Last week I suffered a small stroke. Called a TIA, or ministroke, it heals itself, and I am fine now. When I was in the hospital, going through the protocols, I had ample time to consider how life has a way of coming along and surprising us. While laying still in the MRI tube undergoing the twenty minutes of fact finding by the force of the strong magnetic field, my thoughts turned to how I might best live my life. I emphasize that what I was thinking was not an expression of how I have lived my life so far, but how I might live my life going forward. Perhaps you may find the three rules I came to a little too simplistic; nevertheless, in thinking about them they might cause you to come to other such ideas for yourself. For me, these three rules to live by were a gift that came to me thanks to my stroke.

Rules to Live By:
1. Live Simply
2. Be Kind
3. Repeat

Live simply – Perhaps to begin with the obvious—possessions. The Indian mystic, Sri Anirvan, stated it cogently, “To utilize for oneself the fewest possible things, which creates a freedom of space.” Having accumulated so many things, I see that there is much I have to do in order to create this “freedom of space” Anirvan speaks of. Another aspect of the rule to live simply is to spend more of my life in the place I call my home, mostly giving up the seduction of air travel and, sadly, the joy of so easily visiting friends who live far away. On another note, I am already not so quick to respond to an email or text. There will be time later today, or tomorrow, or next week. The days are much fuller, without a need to constantly have my existence validated by a message on a screen. Most important of all, to discard the wishing that things should be different than they are, unless I am in a position where I might actually help to make a change for the better. This practice of acceptance seems to me to be the surest path towards a life lived simply.

Be kind – The great Jewish teacher, Hillel, when asked for a summary of the Torah that was so distilled that it could be stated while standing on one leg, replied “Love your neighbor as yourself, everything else is commentary.” I think his response might be correct for any of the wisdom tradition teachings. To actually be kind, to love your neighbor as yourself, while in the midst of the difficulties of life is, of course, the rub. The best advice I have ever read about how to practice being truly kind in the midst of life was Gurdjieff’s, who wrote of the necessity of keeping in the forefront of my mind the fact that all those I come into contact with will someday die, and so will I. He called it our only hope. After last week his words seem to cut a little closer to the bone for me, but we shall see how long this new understanding I have of his words will last!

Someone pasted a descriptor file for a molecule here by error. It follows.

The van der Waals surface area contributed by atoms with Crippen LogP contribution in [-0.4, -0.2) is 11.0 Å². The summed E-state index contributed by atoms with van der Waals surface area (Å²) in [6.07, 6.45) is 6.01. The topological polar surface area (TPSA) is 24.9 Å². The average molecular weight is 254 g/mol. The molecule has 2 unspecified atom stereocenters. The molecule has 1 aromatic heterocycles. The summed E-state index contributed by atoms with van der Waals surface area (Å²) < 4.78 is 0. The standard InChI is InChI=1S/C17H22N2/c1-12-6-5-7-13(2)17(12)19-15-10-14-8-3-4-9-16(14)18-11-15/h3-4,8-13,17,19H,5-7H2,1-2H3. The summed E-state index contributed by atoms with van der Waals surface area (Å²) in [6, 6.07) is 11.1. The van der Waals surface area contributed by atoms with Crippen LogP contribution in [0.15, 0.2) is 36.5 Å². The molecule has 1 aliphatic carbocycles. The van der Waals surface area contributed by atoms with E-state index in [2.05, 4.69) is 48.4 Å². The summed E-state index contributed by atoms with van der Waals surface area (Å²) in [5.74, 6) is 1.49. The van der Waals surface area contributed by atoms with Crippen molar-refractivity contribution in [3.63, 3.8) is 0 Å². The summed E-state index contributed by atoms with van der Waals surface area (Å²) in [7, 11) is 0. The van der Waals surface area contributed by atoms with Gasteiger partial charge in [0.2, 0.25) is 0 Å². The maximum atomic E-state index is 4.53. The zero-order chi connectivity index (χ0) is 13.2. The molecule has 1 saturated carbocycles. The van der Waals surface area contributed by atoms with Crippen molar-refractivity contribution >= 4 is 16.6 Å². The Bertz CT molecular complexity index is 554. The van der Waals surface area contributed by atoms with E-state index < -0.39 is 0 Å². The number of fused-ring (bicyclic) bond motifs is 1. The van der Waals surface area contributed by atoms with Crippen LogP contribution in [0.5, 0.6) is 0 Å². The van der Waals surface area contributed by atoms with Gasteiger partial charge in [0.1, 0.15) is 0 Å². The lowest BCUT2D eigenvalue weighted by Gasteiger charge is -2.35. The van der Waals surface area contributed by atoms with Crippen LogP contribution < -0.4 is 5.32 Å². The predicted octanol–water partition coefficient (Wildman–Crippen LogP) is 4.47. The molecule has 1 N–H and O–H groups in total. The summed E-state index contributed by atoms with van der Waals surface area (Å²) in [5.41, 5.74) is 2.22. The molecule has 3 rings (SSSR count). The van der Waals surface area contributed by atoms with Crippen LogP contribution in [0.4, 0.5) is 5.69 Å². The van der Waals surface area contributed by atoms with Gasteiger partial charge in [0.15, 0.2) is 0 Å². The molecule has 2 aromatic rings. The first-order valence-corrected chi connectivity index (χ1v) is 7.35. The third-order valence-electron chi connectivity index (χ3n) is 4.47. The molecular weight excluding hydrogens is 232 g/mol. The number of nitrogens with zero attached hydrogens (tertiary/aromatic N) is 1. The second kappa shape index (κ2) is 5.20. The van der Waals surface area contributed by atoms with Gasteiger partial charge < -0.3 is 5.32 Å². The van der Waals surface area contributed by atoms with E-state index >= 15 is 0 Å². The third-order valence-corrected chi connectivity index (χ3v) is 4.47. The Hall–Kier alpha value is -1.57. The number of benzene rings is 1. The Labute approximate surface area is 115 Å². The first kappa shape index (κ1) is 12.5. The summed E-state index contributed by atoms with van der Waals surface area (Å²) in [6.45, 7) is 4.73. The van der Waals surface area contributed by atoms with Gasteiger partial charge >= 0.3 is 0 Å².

Repeat – The most difficult of all. One can hardly overstate how challenging this rule is to live under. Live simply, yes. Be kind, of course. But then, to always repeat these two rules without fail as we live out our lives is beyond any of us. Perhaps in our failure to follow this rule we at least can see our own similarity to all those around us, and, in seeing this, realize that we have been given the insight of failure so that we might gain the desire to try again.

As always, your comments are welcome.

 

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6 Comments

  1. My dear friend, your post just came across at the moment I opened my email. I’m so glad you have journeyed through another new experience and can grace us with these words and insights.
    I like your three rules and in fact they are essence itself. We are all being distilled down to essence, drop by drop. May your distillation into the finest substance be joyous, expansive, and fully met. My heart is very much with you.

  2. Dear Dennis:

    Looking around my little office, this hits me between the eyes.

    Jim

  3. Dear Patti, I love everything you wrote, but especially what you wrote about being distilled down to essence, drop by drop. This journey is the whole point, not the destination, and the fact that I have known such friends as you makes it all so beautiful.
    Thank you.

  4. Dear Jim,
    In one short sentence you say much and mean even more.
    Thank you, my friend.

  5. Dennis,
    Thank you for including me in your personal journey for what is true through the postings of your blog. They have given me pause and inspired my own personal reflection however difficult at times. I hope you are well and hugs to you and Karen.
    Nancy

  6. You are most welcome, Nancy. And thank you for your thoughtful comments over the past year.
    Best wishes, Dennis

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